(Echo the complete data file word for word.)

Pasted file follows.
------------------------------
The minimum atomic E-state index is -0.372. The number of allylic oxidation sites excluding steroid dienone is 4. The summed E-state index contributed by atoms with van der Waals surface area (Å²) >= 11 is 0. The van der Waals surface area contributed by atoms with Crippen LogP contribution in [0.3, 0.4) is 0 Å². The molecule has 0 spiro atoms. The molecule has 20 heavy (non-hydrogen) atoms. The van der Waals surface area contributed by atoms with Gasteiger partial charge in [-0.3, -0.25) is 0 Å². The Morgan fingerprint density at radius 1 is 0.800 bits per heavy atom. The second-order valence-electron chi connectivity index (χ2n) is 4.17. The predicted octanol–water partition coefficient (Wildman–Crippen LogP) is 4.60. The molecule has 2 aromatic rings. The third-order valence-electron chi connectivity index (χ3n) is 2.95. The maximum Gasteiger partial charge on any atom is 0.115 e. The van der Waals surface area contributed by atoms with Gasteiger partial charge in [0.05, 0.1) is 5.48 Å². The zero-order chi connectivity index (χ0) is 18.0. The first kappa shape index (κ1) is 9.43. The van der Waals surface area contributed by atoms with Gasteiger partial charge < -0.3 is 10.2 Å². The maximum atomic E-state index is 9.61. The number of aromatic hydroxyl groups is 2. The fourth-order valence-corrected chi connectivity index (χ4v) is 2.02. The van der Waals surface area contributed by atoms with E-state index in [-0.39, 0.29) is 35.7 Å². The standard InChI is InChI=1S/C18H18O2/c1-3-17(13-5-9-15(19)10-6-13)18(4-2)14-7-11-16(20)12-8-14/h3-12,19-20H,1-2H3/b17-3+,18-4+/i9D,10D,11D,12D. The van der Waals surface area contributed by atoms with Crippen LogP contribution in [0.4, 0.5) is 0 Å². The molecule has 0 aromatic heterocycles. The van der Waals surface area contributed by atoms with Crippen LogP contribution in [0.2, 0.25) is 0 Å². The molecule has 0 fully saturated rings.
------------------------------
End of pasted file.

The minimum atomic E-state index is -0.372. The number of allylic oxidation sites excluding steroid dienone is 4. The summed E-state index contributed by atoms with van der Waals surface area (Å²) >= 11 is 0. The van der Waals surface area contributed by atoms with Crippen LogP contribution in [0.3, 0.4) is 0 Å². The molecule has 0 spiro atoms. The molecule has 20 heavy (non-hydrogen) atoms. The van der Waals surface area contributed by atoms with Gasteiger partial charge in [-0.3, -0.25) is 0 Å². The Morgan fingerprint density at radius 1 is 0.800 bits per heavy atom. The second-order valence-electron chi connectivity index (χ2n) is 4.17. The predicted octanol–water partition coefficient (Wildman–Crippen LogP) is 4.60. The molecule has 2 aromatic rings. The third-order valence-electron chi connectivity index (χ3n) is 2.95. The maximum Gasteiger partial charge on any atom is 0.115 e. The van der Waals surface area contributed by atoms with Gasteiger partial charge in [0.05, 0.1) is 5.48 Å². The zero-order chi connectivity index (χ0) is 18.0. The first kappa shape index (κ1) is 9.43. The van der Waals surface area contributed by atoms with Gasteiger partial charge < -0.3 is 10.2 Å². The maximum atomic E-state index is 9.61. The number of aromatic hydroxyl groups is 2. The fourth-order valence-corrected chi connectivity index (χ4v) is 2.02. The van der Waals surface area contributed by atoms with E-state index in [-0.39, 0.29) is 35.7 Å². The standard InChI is InChI=1S/C18H18O2/c1-3-17(13-5-9-15(19)10-6-13)18(4-2)14-7-11-16(20)12-8-14/h3-12,19-20H,1-2H3/b17-3+,18-4+/i9D,10D,11D,12D. The van der Waals surface area contributed by atoms with Crippen LogP contribution in [0.4, 0.5) is 0 Å². The molecule has 0 aromatic heterocycles. The van der Waals surface area contributed by atoms with Crippen LogP contribution in [0.2, 0.25) is 0 Å². The molecule has 0 fully saturated rings.